So I have a website…


I have a few, in fact. Sometimes I forget about them for, um, years, and then remember that I used to put my thoughts down on the page over here. Sometimes it’s difficult to want to write about my life. For a few years, I’ve been mulling over the fact that a few things that seemed eternally hopeful about life just — aren’t.

I’ve been reaching to Buddhism lately to fold in a lot of what’s going on around me.

A few weeks ago, at 2 AM on a quiet Sunday morning while I was asleep, 49 people five miles away from my bedroom were murdered. How do you fold that into life as if it’s ordinary?

Dave and I had a few tough discussions about it. I felt anguished, and said that it was hard to see my way to hope about our family, the future, the world, when horrific events happen in our very neighborhood. My first reaction to the shooting was that I wanted to hole up in my house, never let my kid out of my sight, and build a wall around us so that we’d always be safe.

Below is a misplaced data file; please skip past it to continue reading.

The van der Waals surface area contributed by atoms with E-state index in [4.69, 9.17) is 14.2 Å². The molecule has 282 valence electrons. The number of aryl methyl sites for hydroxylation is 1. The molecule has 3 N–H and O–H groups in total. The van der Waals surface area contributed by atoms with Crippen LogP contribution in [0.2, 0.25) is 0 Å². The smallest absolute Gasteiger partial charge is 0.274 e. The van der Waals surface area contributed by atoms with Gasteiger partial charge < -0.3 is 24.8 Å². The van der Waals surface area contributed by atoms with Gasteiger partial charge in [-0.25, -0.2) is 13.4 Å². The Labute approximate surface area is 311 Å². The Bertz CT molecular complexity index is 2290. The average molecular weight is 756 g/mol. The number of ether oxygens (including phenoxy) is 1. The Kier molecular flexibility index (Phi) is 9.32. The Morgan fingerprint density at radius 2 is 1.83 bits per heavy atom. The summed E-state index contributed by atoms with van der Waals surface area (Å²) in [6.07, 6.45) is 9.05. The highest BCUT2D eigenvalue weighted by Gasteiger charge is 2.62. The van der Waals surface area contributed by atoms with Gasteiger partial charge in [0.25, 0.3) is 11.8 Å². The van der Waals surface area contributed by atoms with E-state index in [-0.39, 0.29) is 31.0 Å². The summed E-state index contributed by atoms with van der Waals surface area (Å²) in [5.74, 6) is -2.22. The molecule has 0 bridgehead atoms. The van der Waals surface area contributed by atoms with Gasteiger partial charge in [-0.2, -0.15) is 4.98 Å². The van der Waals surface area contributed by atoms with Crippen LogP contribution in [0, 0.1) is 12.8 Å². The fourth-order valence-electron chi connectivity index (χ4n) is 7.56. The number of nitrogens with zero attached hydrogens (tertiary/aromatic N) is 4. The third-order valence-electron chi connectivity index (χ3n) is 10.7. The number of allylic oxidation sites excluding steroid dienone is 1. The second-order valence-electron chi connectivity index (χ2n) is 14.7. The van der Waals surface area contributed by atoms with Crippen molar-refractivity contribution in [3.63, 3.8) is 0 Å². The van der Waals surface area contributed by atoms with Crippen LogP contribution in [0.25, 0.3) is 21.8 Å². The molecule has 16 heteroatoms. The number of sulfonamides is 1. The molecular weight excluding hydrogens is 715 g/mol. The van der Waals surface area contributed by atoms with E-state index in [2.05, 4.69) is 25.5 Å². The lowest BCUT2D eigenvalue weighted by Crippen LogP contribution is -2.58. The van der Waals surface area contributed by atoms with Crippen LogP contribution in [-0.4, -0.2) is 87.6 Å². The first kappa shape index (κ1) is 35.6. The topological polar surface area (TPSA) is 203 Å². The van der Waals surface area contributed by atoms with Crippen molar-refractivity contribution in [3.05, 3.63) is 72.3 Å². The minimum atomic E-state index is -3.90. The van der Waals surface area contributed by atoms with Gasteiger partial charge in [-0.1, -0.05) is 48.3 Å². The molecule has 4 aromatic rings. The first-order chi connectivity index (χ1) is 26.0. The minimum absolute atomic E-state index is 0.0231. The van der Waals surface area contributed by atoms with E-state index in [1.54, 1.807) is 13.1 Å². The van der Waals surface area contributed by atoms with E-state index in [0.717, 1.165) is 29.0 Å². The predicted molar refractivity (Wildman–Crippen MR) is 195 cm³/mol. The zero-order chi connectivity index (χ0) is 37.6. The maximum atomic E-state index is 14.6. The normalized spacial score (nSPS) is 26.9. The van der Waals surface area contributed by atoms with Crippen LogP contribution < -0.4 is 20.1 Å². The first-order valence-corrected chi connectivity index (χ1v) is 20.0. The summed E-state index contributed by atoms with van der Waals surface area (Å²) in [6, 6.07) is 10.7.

“This is not isolated,” Dave said gently. “This is reality. This is reality for most of the world’s population. They have to get up and go on living no matter what might happen to them, and so do we.”

A tough lesson, but a true one. I’m still folding it into my heart, though, and into my head. Sometimes, after a beer or two, when I feel relaxed, I realize just how close to tears I am — at life, at the unbearable danger of it, the inevitable reality that we all shut down, close up, stop interacting with the world, and, well, die.

Thanissaro Bhikkhu translates Buddhist scripture as saying: